SEVEN DAYS

WORDS & IMAGES: LIZZY ELLIOTT

I am fascinated by waste. I have always been intrigued by our society’s relationship to various forms of waste—food waste, plastic waste, textile waste, toxic waste, technological waste, even human waste! It is omnipresent, inescapable, and pervades nearly every aspect of daily life, yet it's also intentionally hidden, stigmatized, feared, and avoided. Entire industries exist to sort, manage, process, ship, bury, burn, reuse, and upcycle our waste. The scale of our country’s trash is incomprehensible. And its impact on our climate is truly reprehensible. 


As someone who aims to live a trash-light lifestyle, I am always thinking about what I am consuming and what waste I am producing. In high school when I started getting into the environmental movement, I went through my trash after a week and inventoried it, shocked by what I discovered. I developed solutions to each of my “trash problems” and found it so satisfying to implement them in my daily life, despite the often strange looks I would get from onlookers. 
Inspired by my neighbor and zero-waste pioneer Bea Johnson, I began changing my ways to produce as little trash as I could. As a result, I felt a heightened sense of integrity and intentionality over my consumption. I felt less environmental anxiety and instead, more accountability and ownership over my choices because I was able to control (most of) the waste I produced. Motivated to share my findings with others, I decided to start making artwork about trash. This piece is called Seven Days.

For Seven Days, I asked four of my friends to collect all their trash and recycling for a week. I then took a portrait of them lying in it. For the exhibition of this series, I printed the portraits as largely as I could and instead of mounting, framing, or hanging them, I put them as is on the ground of the gallery in which they were exhibited. Behind each printed portrait sat a large pile of my subject’s trash.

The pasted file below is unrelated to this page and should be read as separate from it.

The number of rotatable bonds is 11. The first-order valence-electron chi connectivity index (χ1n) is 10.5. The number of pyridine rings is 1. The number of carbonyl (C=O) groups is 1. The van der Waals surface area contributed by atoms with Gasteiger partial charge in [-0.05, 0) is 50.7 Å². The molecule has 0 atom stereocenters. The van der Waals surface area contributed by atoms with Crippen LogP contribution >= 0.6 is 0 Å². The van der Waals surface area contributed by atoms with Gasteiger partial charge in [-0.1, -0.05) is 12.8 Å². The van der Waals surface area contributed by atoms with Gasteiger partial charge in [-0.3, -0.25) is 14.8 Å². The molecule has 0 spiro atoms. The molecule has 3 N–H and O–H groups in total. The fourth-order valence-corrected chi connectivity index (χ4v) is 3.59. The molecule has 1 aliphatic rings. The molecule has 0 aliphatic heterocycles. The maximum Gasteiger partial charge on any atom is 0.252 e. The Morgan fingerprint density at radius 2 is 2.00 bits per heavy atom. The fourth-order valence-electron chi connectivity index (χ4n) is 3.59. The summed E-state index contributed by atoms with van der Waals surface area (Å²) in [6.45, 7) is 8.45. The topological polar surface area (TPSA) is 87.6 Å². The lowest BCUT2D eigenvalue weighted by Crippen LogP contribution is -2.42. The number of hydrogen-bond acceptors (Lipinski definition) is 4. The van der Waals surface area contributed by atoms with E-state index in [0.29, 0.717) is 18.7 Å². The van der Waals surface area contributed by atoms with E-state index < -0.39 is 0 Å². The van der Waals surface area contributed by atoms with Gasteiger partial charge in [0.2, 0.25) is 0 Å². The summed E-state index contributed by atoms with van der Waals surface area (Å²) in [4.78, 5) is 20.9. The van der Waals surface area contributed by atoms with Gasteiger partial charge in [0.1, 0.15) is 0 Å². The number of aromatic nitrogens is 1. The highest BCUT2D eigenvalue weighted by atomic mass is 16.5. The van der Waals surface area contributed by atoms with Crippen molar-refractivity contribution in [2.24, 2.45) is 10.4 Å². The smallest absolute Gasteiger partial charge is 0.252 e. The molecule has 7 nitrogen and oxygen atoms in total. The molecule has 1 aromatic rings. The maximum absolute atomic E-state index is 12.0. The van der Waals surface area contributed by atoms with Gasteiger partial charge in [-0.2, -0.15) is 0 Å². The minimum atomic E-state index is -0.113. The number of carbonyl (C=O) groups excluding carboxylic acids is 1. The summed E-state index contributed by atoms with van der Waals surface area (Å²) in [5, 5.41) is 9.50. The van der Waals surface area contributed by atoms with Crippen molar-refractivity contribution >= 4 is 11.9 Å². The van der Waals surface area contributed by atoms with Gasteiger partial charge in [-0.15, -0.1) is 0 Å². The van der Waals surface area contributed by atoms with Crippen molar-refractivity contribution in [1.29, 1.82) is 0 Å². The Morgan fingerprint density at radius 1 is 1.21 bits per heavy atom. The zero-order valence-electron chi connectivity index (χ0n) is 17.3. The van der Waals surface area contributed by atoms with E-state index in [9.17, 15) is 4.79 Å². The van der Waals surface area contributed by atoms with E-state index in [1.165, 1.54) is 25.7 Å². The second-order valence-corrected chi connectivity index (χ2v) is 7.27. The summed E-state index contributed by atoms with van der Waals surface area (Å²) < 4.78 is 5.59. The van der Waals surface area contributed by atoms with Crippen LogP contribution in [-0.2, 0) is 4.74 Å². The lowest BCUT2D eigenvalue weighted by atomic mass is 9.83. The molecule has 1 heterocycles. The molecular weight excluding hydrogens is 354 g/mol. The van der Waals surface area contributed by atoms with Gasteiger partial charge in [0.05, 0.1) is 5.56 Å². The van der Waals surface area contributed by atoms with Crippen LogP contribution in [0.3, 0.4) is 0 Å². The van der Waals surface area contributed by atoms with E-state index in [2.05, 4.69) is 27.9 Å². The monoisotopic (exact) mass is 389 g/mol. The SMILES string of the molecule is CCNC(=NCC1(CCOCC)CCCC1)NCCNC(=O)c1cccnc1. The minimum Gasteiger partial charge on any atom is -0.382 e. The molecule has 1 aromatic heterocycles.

This series is about confronting the waste we produce every day. It is about getting intimate with what we throw away in order to remember that there is no “away.” Rather, all of our trash goes somewhere—the landfill, the ocean, the atmosphere, overseas… In this case, each subject’s personal trash pile sat in a clean gallery space, forcing viewers to literally walk around it, smell it, and touch it. 

Call me crazy, but I enjoyed going through each person’s trash; I felt intimately connected to them. Beneath sticky smelly food wrappers there were ticket stubs, tissues, tampons, Sticky notes, letters, cat food containers, and even hair trimmings. 

Each subject’s trash is not only a personal history of their week, but also a record of their consumption patterns. Their trash reveals aspects of their identity: their consumption habits, food preferences, shopping choices, behavior, and even relationships with others.

I often wondered, if I were to take the person out of the image and leave the pile of trash remaining, who would the viewer think produced that pile of trash? This series will perhaps make viewers confront their stereotypes about identity based on what they learn from each pile.

My hope is that this work inspires people to think more deliberately about their consumption and the trash they create, hopefully finding ways to generate less waste. 

TRASHY READS

LOW-WASTE LIVING AS ACTIVISM

WHY I LIVE TRASH-LIGHT

CURATING A TRASH-LIGHT KITCHEN